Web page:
Since workflows based on the four-color model of color management solve real production and business problems, they will be with us until tools are available that allow truly device-independent models to be used and trusted by print buyers, prepress trade houses and printers alike.
The world of digital color printing is changing rapidly and the customers are getting much more savvy in their desire for accurate, pleasing and consistent color.
When digital color printing was first introduced, customers were satisfied to just be able to get something that resembled the original image as long as they could get it fast.
That is no longer the case. Customers still want their digital output to be fast, but they want it to look like it came off an offset press. This has always been complicated, if not virtually impossible, in the digital world due to limitations in color tools that could control the output of digital color.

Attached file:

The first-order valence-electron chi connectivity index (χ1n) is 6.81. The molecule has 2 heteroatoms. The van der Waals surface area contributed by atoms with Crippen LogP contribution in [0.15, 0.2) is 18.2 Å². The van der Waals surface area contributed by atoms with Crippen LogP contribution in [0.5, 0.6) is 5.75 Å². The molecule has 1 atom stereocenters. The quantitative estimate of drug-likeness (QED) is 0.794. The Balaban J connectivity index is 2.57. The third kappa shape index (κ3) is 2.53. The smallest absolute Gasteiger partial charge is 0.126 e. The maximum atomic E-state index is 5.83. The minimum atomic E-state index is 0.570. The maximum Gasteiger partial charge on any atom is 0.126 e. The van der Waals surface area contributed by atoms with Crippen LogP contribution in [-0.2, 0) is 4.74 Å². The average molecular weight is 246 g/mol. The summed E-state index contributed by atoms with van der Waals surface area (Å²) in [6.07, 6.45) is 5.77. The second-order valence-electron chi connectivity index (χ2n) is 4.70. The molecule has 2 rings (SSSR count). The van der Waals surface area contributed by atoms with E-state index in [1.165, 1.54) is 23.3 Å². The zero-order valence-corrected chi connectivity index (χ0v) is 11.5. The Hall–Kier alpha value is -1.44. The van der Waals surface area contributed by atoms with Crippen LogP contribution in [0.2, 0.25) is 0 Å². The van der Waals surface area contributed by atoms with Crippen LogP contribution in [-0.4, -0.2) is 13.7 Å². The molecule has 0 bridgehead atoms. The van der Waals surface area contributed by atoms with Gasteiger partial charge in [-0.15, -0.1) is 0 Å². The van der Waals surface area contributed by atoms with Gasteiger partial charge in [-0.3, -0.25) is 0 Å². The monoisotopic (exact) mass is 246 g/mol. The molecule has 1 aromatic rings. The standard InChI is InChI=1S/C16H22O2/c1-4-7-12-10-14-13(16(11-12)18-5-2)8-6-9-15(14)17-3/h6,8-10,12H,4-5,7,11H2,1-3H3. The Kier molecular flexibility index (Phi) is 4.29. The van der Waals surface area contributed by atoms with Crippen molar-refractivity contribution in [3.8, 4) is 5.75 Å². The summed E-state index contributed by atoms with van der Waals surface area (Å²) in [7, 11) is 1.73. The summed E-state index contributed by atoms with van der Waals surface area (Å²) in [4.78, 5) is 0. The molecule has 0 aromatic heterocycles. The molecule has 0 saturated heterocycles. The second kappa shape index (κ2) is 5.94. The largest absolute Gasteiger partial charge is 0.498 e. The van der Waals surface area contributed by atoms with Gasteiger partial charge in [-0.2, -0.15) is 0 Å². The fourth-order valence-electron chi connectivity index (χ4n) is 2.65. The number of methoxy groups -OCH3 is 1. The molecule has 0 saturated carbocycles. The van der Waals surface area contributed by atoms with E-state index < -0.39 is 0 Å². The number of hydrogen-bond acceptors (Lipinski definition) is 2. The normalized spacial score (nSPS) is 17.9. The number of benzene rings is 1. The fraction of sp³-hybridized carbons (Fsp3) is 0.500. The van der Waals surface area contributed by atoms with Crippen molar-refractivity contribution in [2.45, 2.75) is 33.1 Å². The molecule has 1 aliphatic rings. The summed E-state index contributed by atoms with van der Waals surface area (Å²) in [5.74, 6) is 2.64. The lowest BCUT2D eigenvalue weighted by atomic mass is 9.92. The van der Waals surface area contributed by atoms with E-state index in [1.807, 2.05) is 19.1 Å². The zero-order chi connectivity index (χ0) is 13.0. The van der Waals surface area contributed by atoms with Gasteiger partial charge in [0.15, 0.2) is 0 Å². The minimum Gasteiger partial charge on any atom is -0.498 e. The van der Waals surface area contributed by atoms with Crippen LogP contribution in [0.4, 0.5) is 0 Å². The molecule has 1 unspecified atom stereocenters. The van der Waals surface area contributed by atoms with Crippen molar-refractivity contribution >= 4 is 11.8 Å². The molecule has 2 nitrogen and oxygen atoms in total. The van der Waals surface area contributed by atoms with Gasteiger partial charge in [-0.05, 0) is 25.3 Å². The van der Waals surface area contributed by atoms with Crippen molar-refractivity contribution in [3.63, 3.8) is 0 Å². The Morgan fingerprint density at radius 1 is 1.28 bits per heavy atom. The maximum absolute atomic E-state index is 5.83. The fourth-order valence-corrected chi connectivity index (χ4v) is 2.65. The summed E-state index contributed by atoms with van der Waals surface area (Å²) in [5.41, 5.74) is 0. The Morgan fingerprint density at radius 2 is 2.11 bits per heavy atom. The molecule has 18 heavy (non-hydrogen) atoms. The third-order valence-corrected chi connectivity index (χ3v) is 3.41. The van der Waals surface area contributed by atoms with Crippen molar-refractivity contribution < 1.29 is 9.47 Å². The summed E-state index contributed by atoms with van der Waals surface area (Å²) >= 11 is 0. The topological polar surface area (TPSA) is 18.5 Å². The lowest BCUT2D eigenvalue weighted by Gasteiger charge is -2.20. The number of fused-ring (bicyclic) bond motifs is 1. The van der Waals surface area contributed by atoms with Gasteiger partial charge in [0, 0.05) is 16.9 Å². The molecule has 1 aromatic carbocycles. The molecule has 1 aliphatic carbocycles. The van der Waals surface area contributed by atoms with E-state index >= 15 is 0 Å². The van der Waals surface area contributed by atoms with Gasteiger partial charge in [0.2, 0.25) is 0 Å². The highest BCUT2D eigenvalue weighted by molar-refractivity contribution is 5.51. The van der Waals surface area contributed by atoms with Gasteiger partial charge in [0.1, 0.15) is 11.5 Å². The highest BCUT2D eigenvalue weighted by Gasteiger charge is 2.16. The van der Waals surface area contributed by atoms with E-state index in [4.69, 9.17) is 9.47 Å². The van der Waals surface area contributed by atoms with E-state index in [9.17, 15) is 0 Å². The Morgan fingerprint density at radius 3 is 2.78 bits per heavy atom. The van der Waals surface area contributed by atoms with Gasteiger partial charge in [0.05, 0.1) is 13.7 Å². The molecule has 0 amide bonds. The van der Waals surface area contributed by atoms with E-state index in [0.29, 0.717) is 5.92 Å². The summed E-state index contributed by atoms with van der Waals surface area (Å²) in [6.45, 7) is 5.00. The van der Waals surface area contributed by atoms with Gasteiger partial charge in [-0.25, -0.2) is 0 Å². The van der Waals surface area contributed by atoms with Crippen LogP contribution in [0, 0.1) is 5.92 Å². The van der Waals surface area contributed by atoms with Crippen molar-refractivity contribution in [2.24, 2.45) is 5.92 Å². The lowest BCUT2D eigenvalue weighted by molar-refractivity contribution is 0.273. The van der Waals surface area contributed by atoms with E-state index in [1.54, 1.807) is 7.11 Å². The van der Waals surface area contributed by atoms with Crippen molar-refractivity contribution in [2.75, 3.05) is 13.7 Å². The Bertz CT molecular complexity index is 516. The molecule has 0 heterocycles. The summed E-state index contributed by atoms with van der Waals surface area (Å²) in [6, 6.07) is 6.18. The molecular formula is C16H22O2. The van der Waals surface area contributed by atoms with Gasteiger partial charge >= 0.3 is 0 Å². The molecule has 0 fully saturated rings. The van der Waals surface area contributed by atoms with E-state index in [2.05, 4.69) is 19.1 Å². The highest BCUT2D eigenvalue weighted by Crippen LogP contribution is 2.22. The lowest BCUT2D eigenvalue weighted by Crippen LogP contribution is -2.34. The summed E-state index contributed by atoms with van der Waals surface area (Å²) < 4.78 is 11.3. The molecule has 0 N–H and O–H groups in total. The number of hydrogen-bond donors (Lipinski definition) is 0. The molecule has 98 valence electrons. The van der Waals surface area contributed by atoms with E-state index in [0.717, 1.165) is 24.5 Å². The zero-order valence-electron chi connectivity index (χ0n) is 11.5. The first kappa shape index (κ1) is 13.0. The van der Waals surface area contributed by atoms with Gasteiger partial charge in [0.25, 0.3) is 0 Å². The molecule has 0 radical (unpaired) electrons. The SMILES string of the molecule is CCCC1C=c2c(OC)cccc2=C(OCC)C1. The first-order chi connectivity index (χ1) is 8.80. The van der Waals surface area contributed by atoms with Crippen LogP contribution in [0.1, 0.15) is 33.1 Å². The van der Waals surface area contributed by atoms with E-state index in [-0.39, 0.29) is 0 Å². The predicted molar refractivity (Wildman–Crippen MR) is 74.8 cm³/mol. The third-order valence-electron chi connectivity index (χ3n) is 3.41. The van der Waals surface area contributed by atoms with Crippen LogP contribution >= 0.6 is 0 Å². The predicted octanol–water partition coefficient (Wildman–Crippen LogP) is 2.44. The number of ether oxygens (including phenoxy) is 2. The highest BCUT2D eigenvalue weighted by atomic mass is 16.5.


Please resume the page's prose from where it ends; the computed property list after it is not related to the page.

Well, that has finally changed and customers are noticing the radical improvements in digital color quality. T/R Systems believes that the right approach to meeting the color demands of customers is that which is three-pronged: the first being color calibration, the second being color matching and the third being color adjust.
Color calibration is the ability to print consistent color across all of the color output devices connected to any one server.
The calibration process should be simple enough so anyone could do it, fast enough so someone is willing to do it and good enough to work without needing an expert. T/R Systems' color calibration tools allow customers to do this across all of the color output devices connected to the MicroPress (from one to eight).
Color matching is the method by which image colors are changed so they print with the colors you expect, WYSIWYG.